Well done to all who made the longlist and congrats to the writers of our shortlisted stories. Please honour the spirit of the competition and vote for the story which you think is the best – not the one you’re guessing your friend wrote! And if you’ve been shortlisted remember to celebrate anonymously 🙂 The prompt this month was “Shrink”.
Vote for your favourite from these 10 fab stories to win the surprise People’s Prize. Our judging team are busy re-reading to choose the winners of the cash prizes. Voting is open until 23.59 (UK time) on 27th June 2022. Results will be announced on Tuesday 28th. Good luck everyone!
Diorama of a Better Little Life
She silences the shouting, excludes the slamming fists, thrown bottles, and smashing glass. She shrinks her family to size and seats them around the laid table. Through the spy hole she sees them serving each other generous helpings—Mum sitting square and smiling; Dad asking with interest about her school day; her button-cute brother, bright and cheeky, making them laugh.
She used a mustard lid for a table and made chairs out of Dad’s beer tops, glued onto corks.
She covered the battered shoe box with magazine pictures of trees.
Inside she painted the sides—clean, pure, dazzling white.
In the Aftermath of a Supernova
I sit in the packed lecture hall, dizzy from crying, watching matter disintegrate till it’s just me and the professor. He says a neutron star is what’s left behind after a supernova. A shrunken, iron-filled heart of a once brilliant celestial body. A furious has-been, spinning violently in orbit around its partner star, stealing matter from it till it has the mass of three suns.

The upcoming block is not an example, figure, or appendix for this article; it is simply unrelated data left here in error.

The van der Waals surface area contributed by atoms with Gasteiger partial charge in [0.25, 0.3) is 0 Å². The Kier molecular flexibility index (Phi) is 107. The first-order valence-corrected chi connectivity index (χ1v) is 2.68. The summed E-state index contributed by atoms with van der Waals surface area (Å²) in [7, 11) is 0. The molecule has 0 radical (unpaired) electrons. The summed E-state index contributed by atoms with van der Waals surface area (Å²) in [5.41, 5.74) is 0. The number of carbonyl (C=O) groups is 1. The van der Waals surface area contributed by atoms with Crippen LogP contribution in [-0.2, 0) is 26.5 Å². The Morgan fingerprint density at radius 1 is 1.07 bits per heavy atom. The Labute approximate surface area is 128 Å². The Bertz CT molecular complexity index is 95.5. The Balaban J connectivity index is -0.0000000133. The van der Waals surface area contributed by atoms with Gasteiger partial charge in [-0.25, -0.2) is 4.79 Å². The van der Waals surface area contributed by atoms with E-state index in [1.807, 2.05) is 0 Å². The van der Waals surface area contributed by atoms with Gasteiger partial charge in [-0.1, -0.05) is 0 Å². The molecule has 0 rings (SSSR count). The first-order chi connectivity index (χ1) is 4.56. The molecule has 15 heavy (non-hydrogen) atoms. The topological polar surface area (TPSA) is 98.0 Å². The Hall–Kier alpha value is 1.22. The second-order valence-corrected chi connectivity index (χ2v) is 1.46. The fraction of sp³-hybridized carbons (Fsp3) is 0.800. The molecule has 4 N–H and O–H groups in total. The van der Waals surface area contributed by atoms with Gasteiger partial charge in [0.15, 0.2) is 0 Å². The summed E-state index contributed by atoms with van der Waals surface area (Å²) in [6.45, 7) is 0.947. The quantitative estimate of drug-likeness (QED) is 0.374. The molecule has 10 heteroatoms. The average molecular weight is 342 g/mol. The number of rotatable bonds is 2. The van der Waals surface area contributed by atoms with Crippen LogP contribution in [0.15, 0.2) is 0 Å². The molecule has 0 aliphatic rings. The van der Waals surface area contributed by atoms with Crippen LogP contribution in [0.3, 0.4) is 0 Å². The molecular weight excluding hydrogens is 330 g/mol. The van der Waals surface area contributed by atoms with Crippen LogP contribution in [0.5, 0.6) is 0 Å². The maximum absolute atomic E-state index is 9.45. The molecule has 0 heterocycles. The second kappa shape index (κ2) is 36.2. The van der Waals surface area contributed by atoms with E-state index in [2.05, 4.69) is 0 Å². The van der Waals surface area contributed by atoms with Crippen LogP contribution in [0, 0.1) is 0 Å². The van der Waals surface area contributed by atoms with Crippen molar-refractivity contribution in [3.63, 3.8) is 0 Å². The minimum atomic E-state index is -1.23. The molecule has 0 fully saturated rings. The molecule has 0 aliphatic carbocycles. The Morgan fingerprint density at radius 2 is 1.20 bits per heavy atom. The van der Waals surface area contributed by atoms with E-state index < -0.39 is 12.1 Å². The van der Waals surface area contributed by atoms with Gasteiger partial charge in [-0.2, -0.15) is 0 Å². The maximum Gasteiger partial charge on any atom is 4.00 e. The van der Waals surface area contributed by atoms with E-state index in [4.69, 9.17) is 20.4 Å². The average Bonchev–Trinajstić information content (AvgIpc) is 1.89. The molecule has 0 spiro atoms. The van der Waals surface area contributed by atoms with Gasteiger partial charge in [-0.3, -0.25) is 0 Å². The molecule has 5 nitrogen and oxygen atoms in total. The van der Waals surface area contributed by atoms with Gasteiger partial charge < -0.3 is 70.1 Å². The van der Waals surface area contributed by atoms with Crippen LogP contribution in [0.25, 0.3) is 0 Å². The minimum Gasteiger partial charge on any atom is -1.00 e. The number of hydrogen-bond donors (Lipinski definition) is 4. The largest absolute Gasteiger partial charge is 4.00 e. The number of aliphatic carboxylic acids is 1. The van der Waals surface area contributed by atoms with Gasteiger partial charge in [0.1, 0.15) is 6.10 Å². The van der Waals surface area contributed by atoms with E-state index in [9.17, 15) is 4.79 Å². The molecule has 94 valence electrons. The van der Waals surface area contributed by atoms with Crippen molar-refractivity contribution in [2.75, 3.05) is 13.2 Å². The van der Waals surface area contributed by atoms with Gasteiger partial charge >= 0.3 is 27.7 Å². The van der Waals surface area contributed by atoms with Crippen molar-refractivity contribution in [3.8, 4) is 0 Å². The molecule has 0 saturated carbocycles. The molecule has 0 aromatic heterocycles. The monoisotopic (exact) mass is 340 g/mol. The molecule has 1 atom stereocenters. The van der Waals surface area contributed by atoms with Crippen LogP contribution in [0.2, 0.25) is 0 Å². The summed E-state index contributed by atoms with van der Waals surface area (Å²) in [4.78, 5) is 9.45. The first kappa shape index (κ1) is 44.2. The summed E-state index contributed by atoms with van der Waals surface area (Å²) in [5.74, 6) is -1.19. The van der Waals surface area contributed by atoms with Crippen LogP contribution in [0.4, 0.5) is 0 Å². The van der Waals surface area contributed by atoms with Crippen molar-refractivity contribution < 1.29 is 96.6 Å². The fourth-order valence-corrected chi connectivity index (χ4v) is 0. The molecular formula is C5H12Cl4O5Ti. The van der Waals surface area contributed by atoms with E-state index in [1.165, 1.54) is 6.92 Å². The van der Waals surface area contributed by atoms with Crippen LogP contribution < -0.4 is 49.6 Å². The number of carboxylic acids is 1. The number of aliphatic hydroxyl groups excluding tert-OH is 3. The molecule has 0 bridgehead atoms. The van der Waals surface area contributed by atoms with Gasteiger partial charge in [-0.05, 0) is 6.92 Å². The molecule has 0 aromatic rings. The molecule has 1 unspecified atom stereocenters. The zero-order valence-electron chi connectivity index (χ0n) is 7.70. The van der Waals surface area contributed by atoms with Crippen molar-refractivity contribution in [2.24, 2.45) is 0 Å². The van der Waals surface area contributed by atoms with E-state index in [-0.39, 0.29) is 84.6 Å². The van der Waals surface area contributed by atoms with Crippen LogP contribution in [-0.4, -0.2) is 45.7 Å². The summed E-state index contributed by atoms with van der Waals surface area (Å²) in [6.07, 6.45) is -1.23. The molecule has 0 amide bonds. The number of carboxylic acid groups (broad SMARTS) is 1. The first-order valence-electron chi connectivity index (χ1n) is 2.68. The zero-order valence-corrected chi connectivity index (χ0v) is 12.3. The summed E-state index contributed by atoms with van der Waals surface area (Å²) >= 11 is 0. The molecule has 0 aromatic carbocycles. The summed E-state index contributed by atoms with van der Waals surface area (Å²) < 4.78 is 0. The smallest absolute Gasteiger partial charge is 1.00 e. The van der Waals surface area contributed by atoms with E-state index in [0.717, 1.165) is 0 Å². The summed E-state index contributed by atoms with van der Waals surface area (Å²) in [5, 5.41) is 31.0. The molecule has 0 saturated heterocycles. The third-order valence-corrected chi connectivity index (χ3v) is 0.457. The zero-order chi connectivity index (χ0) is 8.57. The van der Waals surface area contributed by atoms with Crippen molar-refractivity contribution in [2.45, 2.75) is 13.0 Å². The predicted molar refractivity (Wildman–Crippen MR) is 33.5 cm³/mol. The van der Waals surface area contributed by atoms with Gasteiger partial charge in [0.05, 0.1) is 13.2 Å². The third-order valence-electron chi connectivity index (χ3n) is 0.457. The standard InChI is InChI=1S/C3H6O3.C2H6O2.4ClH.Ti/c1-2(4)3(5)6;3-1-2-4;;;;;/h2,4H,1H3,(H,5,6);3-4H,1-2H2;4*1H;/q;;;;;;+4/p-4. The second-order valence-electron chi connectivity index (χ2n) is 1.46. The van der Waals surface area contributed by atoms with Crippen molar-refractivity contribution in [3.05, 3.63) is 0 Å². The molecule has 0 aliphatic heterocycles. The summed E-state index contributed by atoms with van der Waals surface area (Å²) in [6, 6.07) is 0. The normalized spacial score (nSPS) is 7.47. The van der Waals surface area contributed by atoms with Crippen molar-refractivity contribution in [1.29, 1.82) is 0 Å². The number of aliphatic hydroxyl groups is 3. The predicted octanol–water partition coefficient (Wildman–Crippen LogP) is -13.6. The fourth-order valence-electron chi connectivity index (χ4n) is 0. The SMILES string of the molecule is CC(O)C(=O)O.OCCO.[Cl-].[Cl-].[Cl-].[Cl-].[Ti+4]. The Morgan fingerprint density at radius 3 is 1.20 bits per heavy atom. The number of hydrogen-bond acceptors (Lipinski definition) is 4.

The professor pauses. He looks at the bruise on my forehead, an expanding universe of many shades of purple.
He says neutron stars become black holes eventually.
He says nobody gets out of that alive.
When I got out of the pool and toweled off, I noticed the tattoo on my bicep had shrunk. I have many tattoos, mostly of faded pinup girls, but this one is different: a brown and black heart branded with the name of my first dog, Miss Lacy. A beagle. We got her from the local dairy farm; I named her after my kindergarten teacher, who had a tender nature and soulful brown eyes.
I told myself it would grow back to its normal size over time, then warned my daughter not to dive so close to the shallow end.
Molly’s Memories of Her Shrinking Father
No more shoulder rides, you’re too big! Molly protesting, climbing up regardless, crushing Daddy’s tiny head, as he stumbled.
Daddy a thumbnail on a screen, in a desert, flinching at a gunshot, promising he’ll be home soon.
November 5th: Daddy back, altered, alien; his body curling, shrivelling on the sofa as fireworks crackled/pounded.
Dad leaving for his last Tour, receding up the street; Molly making a thumb-forefinger circle, peering through, capturing him as he shrunk to a dot.
The withered raisin in the casket, even smaller than she remembered. Molly wondering why, after seeing death, avoiding death, he chose death.
Tinder Encounters of the Fully Disclosed Kind
It’s our first date.
‘Show me yours and I’ll show you mine,’ she says.
I undress, unbuckle my artificial leg, expose the shrivelled stump. ‘Melanoma. Amputated,’ I explain. ‘Friends call me Stumpy.’